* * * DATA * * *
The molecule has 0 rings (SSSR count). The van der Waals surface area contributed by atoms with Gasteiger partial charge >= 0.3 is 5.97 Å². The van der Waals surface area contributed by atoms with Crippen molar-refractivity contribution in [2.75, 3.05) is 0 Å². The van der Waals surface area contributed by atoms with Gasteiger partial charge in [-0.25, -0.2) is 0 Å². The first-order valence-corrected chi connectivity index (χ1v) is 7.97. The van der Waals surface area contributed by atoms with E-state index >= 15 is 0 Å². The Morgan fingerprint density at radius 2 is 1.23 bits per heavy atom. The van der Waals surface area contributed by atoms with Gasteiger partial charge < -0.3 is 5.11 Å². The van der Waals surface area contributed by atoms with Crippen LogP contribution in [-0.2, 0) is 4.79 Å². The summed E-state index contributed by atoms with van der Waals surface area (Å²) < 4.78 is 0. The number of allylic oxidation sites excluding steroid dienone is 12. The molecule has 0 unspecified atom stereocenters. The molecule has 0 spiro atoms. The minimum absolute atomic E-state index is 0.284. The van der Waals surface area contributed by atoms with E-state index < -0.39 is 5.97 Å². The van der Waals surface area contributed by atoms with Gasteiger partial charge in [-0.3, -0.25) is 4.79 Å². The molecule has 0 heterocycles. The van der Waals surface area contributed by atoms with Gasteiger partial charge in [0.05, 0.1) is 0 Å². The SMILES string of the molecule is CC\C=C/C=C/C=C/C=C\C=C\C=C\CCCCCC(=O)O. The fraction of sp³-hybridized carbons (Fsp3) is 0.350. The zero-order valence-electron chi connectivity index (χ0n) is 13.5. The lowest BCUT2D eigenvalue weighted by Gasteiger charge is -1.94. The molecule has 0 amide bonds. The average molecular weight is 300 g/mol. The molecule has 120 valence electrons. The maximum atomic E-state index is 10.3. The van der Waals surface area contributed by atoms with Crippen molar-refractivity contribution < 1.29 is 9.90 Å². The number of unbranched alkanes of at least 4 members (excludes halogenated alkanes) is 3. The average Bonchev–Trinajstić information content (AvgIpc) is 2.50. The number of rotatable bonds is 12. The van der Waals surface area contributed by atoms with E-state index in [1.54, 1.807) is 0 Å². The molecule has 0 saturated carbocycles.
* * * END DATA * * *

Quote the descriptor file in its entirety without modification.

The molecule has 0 rings (SSSR count). The van der Waals surface area contributed by atoms with Gasteiger partial charge >= 0.3 is 5.97 Å². The van der Waals surface area contributed by atoms with Crippen molar-refractivity contribution in [2.75, 3.05) is 0 Å². The van der Waals surface area contributed by atoms with Gasteiger partial charge in [-0.25, -0.2) is 0 Å². The first-order valence-corrected chi connectivity index (χ1v) is 7.97. The van der Waals surface area contributed by atoms with E-state index >= 15 is 0 Å². The Morgan fingerprint density at radius 2 is 1.23 bits per heavy atom. The van der Waals surface area contributed by atoms with Gasteiger partial charge < -0.3 is 5.11 Å². The van der Waals surface area contributed by atoms with Crippen LogP contribution in [-0.2, 0) is 4.79 Å². The summed E-state index contributed by atoms with van der Waals surface area (Å²) < 4.78 is 0. The number of allylic oxidation sites excluding steroid dienone is 12. The molecule has 0 unspecified atom stereocenters. The molecule has 0 spiro atoms. The minimum absolute atomic E-state index is 0.284. The van der Waals surface area contributed by atoms with E-state index < -0.39 is 5.97 Å². The van der Waals surface area contributed by atoms with Gasteiger partial charge in [-0.3, -0.25) is 4.79 Å². The molecule has 0 heterocycles. The van der Waals surface area contributed by atoms with Gasteiger partial charge in [0.05, 0.1) is 0 Å². The SMILES string of the molecule is CC\C=C/C=C/C=C/C=C\C=C\C=C\CCCCCC(=O)O. The fraction of sp³-hybridized carbons (Fsp3) is 0.350. The zero-order valence-electron chi connectivity index (χ0n) is 13.5. The lowest BCUT2D eigenvalue weighted by Gasteiger charge is -1.94. The molecule has 0 amide bonds. The average molecular weight is 300 g/mol. The molecule has 120 valence electrons. The maximum atomic E-state index is 10.3. The van der Waals surface area contributed by atoms with Crippen molar-refractivity contribution < 1.29 is 9.90 Å². The number of unbranched alkanes of at least 4 members (excludes halogenated alkanes) is 3. The average Bonchev–Trinajstić information content (AvgIpc) is 2.50. The number of rotatable bonds is 12. The van der Waals surface area contributed by atoms with E-state index in [1.54, 1.807) is 0 Å². The molecule has 0 saturated carbocycles.